With only two characters, we can get away with less dialogue tags and cues—also referred to as character, emotion, or action beats—because if we know who’s speaking first, we can intuit that the next pair of quotes encloses dialogue from the only other character in the scene. But with groups of more than two speakers, scenes can become cluttered with dialogue tags and cues, which can make a passage more stilted than it needs to be. Here are three techniques that can help. Click the title above to continue reading.
On balancing and weighting writing advice (#IWSG Blog Hop)
You’re stuck on a question about how to use a writing device, and off to the Internet/library/bookstore you go. Perhaps you stop after article number one, thinking certainly this must be the definitive answer, because this publishing professional has game to spare. She may well, but still your search should continue. Why? Click the title above to continue reading.
On Plotting: intentional versus unintentional creative thinking time (#IWSG Blog Hop)
A creative writing teacher gave my class some advice I’ll never forget: when it comes to story ideas, it’s best to ride around on the bus with it. In other words, take time to process and decide if it’s the best story and/or story direction. In my mind, there are two types of riding-around-on-the-bus-with-it: intentional and unintentional. Click the title above to continue reading.
Is your next story research light or intensive? #AuthorToolboxBlogHop
The considerations involved in writing either a research light or research intensive story include: whether your research can be accomplished mainly through primary or secondary sources; how accessible the sources are; and how much time will be spent researching. Click the title above to continue reading.
How to think laterally about editor feedback #AuthorToolboxBlogHop
In my opinion, the editor is always right . . . about the existence of a problem. What they’re less often right about IMHO is identifying exactly what the problem is, nor are they always right about what the best solution is, nor is it always a problem that should be fixed. Click the title above to continue reading.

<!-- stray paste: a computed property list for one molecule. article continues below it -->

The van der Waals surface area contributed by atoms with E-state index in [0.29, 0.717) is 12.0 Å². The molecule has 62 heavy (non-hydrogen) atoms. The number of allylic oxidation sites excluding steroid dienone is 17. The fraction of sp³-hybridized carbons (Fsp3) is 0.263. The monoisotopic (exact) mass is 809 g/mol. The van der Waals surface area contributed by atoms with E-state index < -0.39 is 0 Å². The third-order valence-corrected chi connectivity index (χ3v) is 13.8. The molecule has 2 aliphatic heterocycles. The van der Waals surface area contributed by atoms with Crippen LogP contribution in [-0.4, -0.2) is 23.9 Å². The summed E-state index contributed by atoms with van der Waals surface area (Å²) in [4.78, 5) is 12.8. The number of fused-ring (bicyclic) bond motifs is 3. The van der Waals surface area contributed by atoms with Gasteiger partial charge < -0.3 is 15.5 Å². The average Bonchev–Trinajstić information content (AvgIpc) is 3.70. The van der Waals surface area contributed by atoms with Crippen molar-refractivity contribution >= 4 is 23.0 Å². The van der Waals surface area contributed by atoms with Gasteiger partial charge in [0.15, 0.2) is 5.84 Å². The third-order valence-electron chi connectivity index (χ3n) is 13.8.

The 4 Ps of marketing for authors (#IWSG Blog Hop)
The ‘4 Ps of Marketing’ form a pie chart also referred to as the ‘Marketing Mix,’ which I break down in terms of how it relates to selling books. Click the title above to continue reading.
8 criteria for evaluating writing competitions (#IWSG Blog Hop)
Writing competitions are a great way to test skill and receive feedback from authors, agents, editors, and publishing gurus. Here are eight criteria to take into account before deciding which competitions are the best use of your time, money, and creativity. Click the title above to continue reading.
How to freshen up cliched expressions #AuthorToolboxBlogHop
I often read blogs where writers are told to avoid overused expressions like the plague. In my humble opinion, there are ways to update cliches so that they resonate, more often than not to humorous effect. Click the title above to continue reading.
Twitter pitch parties: pro tips, etiquette, and character-counting template (#IWSG Blog Hop)
I share Twitter pitch party tips, some general etiquette, as well as a free Excel/Google Docs template in which I’ve already added character-counting formulas. Click the title above to continue reading.
How to think like your future book buyers (#IWSG Blog Hop)
Marketers train their brains to think like their targeted consumers. Here are a few questions to ask yourself in order to get in the mindset of your future book buyers. Click the title above to continue reading.